When there are disagreements—and there often are—Jack's approach is deliberative, measured, and involves all of the stakeholders. He's patient, asks a lot of questions and implements a rigorous process to analyze the pros and cons in order to uncover what's really at stake. He's also encouraged board members to think more regionally in their approach to governing the Authority. Since Jack became CEO and began implementing this approach, the MWAA board is functioning at a higher level than before and, I believe not coincidentally, our bond ratings have gone up.

Q: A board can be comprised of successful executives who represent a perfect balance of the right professional skillsets, yet still be dysfunctional. True?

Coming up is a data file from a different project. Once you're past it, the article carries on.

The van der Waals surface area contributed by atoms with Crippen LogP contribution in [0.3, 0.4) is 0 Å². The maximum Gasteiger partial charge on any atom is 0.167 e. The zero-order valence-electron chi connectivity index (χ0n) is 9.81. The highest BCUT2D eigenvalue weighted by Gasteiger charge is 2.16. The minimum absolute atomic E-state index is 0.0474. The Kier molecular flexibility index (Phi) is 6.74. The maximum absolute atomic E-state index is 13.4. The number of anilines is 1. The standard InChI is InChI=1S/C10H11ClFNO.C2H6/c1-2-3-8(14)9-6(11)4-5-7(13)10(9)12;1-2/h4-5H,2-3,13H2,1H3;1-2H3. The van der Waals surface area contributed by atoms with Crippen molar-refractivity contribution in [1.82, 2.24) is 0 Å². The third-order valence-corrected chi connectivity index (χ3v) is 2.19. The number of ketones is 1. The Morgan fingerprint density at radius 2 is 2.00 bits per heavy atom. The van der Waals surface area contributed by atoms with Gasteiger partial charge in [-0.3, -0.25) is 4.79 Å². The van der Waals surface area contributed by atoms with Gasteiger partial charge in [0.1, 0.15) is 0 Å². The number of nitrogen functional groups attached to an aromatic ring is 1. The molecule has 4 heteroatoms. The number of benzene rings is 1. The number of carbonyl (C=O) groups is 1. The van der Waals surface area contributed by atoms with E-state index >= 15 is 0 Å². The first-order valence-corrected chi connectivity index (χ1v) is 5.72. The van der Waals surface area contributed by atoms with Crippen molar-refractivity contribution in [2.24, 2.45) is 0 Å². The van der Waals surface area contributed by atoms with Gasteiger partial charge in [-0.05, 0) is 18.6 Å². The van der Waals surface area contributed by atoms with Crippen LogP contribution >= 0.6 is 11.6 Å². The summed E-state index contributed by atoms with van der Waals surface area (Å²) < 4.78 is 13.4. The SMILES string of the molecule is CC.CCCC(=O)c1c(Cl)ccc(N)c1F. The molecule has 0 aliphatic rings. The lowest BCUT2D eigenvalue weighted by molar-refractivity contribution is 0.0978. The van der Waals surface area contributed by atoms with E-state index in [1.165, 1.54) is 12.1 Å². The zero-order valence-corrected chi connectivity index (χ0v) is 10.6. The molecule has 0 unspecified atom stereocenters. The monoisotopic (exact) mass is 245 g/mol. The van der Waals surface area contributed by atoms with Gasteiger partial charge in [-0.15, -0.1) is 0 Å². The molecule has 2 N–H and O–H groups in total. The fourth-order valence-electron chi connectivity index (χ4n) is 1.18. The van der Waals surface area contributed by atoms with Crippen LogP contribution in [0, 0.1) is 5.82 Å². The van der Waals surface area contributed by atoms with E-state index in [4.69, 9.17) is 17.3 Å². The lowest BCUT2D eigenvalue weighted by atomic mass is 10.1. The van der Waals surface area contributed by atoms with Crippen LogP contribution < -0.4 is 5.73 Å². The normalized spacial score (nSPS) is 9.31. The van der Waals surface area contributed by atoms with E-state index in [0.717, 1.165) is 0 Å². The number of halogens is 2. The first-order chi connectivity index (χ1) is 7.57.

A: Absolutely true. As an angel investor, I'm hyper aware of the high number of startups that ultimately fail, and one of the biggest reasons for that failure rate is investors having a different agenda for a company than its founders.

As an entrepreneur, I'm somewhat biased. In an ideal world, founders could build their public company boards from scratch with people who are wise, aligned, generous and completely independent. In reality, it's difficult to launch a company without using outside capital, so newly-public boards are often faced with the possibility of competing stakeholder agendas. It's very important to get transparency and clarity around those agendas right at the beginning, so the board can build consensus. Otherwise, there is a high risk of factions developing among board members aligned with existing investors versus those aligned with the CEO.

Alignment doesn't mean the board won't disagree—there should always be healthy debate in the boardroom—but alignment does significantly increase the odds of reaching constructive solutions and sustainable growth. This is important, because CEOs find it challenging to rotate investors off a board when major disagreements become a stumbling block.